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Make-over: Win to *nix
Part 1 - The GUI

The term *nix refers to the OS Unix and its clones, Linux being the most popular at the moment. Originally beginning as a server OS in 1970, Unix evolved over the past three decades, spawning free clones such as Linux and FreeBSD, and outlasting Microsoft's meteoric rise in the early 90s - most internet sites run on some form of *nix. Now, a *nix variant has become the OS of choice for many users who tire of Windows' instability and restrictions; but what about those of us who have to use Microsoft products, for work or compatibility purposes? The solution: recreate as much of Unix as possible on a Windows desktop.

The look? There is no generic X-Windows look, as it depends entirely upon the Window Manager you run. Popular variants are WindowMaker (recreating the NextStep look), Blackbox (minimalism in the extreme), and Enlightenment (pure eyecandy). On top of this, we have the two "desktop environments" KDE and Gnome, which provide a generic visual template for all apps, and run on top of a WM. KDE is heavily similar to Windows 95, whereas Gnome has developed a largely individual look.

The feel? Powerful software, much done from the command line, designed for more technically savvy users; yet now more efforts are being poured into GUIs and ease of use. Customisation and flexibility is all.

Some background: I have tested these utilities under Win95 OSR2 and Windows 2000, but I can't vouch for their performance under 98 or NT. Where possible, I have warned of any known issues. Recreating the *nix feel is a large project indeed - not only are there ways of simply recreating the look, but there are also many Win32 ports of popular GNU apps available. There are varying levels of difficulty, but let us start with the easiest route - emulating the GUI.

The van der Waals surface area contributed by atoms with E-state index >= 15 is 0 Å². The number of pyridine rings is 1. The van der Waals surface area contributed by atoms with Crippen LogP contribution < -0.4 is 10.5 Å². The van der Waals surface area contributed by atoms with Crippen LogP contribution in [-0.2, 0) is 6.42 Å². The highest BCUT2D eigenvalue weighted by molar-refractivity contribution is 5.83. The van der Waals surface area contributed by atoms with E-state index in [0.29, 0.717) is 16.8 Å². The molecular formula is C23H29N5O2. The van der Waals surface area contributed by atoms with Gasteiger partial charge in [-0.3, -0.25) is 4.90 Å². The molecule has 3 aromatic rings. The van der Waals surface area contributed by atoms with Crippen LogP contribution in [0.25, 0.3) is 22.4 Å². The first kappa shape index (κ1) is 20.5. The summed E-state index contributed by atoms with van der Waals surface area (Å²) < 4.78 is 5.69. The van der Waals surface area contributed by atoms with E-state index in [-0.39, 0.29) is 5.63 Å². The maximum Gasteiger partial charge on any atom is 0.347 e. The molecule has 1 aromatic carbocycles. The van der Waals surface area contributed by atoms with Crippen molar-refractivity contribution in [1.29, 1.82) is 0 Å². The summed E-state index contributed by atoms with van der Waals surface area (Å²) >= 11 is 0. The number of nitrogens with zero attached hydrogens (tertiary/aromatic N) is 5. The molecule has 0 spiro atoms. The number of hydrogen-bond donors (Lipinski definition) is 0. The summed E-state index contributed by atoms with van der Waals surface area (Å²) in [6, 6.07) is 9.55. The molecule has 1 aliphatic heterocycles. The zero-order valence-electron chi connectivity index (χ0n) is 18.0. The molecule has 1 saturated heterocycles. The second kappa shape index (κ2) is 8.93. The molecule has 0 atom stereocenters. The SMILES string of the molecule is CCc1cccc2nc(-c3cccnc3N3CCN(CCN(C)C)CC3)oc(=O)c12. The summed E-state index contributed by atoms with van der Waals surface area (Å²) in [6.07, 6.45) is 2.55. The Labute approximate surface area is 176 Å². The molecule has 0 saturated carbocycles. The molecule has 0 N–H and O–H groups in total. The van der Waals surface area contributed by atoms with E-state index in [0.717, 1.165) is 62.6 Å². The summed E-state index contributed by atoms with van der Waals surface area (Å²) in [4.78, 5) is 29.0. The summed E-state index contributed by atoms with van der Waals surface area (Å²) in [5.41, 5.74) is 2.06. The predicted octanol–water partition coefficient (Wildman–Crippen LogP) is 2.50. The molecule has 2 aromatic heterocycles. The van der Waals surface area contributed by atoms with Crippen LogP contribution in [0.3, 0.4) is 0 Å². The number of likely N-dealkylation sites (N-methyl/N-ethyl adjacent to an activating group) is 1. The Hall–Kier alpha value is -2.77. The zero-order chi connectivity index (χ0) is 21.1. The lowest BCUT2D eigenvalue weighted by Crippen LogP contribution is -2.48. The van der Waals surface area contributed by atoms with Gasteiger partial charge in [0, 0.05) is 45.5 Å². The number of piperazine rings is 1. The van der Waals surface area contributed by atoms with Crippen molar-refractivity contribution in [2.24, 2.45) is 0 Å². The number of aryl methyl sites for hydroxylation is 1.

Other shells
An obvious choice might be to use a replacement shell; many people have ported X Window Managers and their themes. "Litestep" in particular has numerous X ports - there are many beautiful examples of Enlightenment ports, such as BlueHeart and Arctic. The huge archive of themes at ls.net is gone, but check lsthemes.com and most skin archives have an extensive section. Litestep is also particularly useful in recreating the look window managers like WindowMaker and Afterstep, check around for relevant themes.

There's also a BlueSteel (the default Enlightenment look) theme for Graphite, a beta shell by thirty4interactive. Reasonably stable, and very powerful (uses python, perl and java scripting to design the themes - though this makes it quite difficult to get started!) Abandoned, though. Notable new shells here are Blackbox for Windows and bluebox.

Gary Waugh has created two themes for Hoverdesk, based around KDE and Gnome. They look efficient, and recreate the basic look very well. Not too many bells and whistles, but they serve as a good base for expansion using other apps. Gary doesn't seem to have a homepage, but both skins are available on skinz.org.

But, this is Virtual Plastic, and our main concern is customizing the default Windows shell. What other options are there?
Most Window Managers possess what is known as a VWM (virtual window manager). This allows you to have multiple desktops, which you can switch between by a keypress or mouseclick; a very useful feature, especially for those running at low resolutions. There are several standalone VWMs for Windows - DVWM by Nivenh is one of the best, skinnable and very stable. It displays minature pictures of your desktops in a small grid, allowing you to see exactly what you have open on each desktop.